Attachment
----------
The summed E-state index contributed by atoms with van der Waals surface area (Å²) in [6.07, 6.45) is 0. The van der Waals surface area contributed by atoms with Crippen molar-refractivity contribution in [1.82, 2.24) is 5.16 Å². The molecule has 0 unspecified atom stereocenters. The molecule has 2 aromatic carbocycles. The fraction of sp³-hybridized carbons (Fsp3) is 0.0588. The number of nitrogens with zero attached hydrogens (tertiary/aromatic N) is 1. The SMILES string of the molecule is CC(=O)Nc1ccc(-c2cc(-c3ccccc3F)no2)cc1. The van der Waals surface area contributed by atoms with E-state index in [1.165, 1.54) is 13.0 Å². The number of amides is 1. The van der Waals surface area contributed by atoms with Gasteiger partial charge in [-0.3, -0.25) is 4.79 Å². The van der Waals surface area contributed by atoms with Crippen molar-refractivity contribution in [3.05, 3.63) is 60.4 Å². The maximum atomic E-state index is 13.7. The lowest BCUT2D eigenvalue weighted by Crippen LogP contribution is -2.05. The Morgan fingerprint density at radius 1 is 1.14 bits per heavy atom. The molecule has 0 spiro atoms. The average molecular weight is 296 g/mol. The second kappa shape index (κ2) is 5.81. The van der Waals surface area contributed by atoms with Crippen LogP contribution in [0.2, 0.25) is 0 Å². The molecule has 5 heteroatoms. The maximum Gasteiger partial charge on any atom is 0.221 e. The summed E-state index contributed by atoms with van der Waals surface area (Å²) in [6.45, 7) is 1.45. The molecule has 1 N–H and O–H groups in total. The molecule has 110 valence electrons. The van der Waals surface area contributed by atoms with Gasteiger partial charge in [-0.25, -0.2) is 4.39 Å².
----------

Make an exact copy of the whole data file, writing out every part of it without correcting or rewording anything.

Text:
The summed E-state index contributed by atoms with van der Waals surface area (Å²) in [6.07, 6.45) is 0. The van der Waals surface area contributed by atoms with Crippen molar-refractivity contribution in [1.82, 2.24) is 5.16 Å². The molecule has 0 unspecified atom stereocenters. The molecule has 2 aromatic carbocycles. The fraction of sp³-hybridized carbons (Fsp3) is 0.0588. The number of nitrogens with zero attached hydrogens (tertiary/aromatic N) is 1. The SMILES string of the molecule is CC(=O)Nc1ccc(-c2cc(-c3ccccc3F)no2)cc1. The van der Waals surface area contributed by atoms with E-state index in [1.165, 1.54) is 13.0 Å². The number of amides is 1. The van der Waals surface area contributed by atoms with Gasteiger partial charge in [-0.3, -0.25) is 4.79 Å². The van der Waals surface area contributed by atoms with Crippen molar-refractivity contribution in [3.05, 3.63) is 60.4 Å². The maximum atomic E-state index is 13.7. The lowest BCUT2D eigenvalue weighted by Crippen LogP contribution is -2.05. The Morgan fingerprint density at radius 1 is 1.14 bits per heavy atom. The molecule has 0 spiro atoms. The average molecular weight is 296 g/mol. The second kappa shape index (κ2) is 5.81. The van der Waals surface area contributed by atoms with Crippen LogP contribution in [0.2, 0.25) is 0 Å². The molecule has 5 heteroatoms. The maximum Gasteiger partial charge on any atom is 0.221 e. The summed E-state index contributed by atoms with van der Waals surface area (Å²) in [6.45, 7) is 1.45. The molecule has 1 N–H and O–H groups in total. The molecule has 110 valence electrons. The van der Waals surface area contributed by atoms with Gasteiger partial charge in [-0.25, -0.2) is 4.39 Å².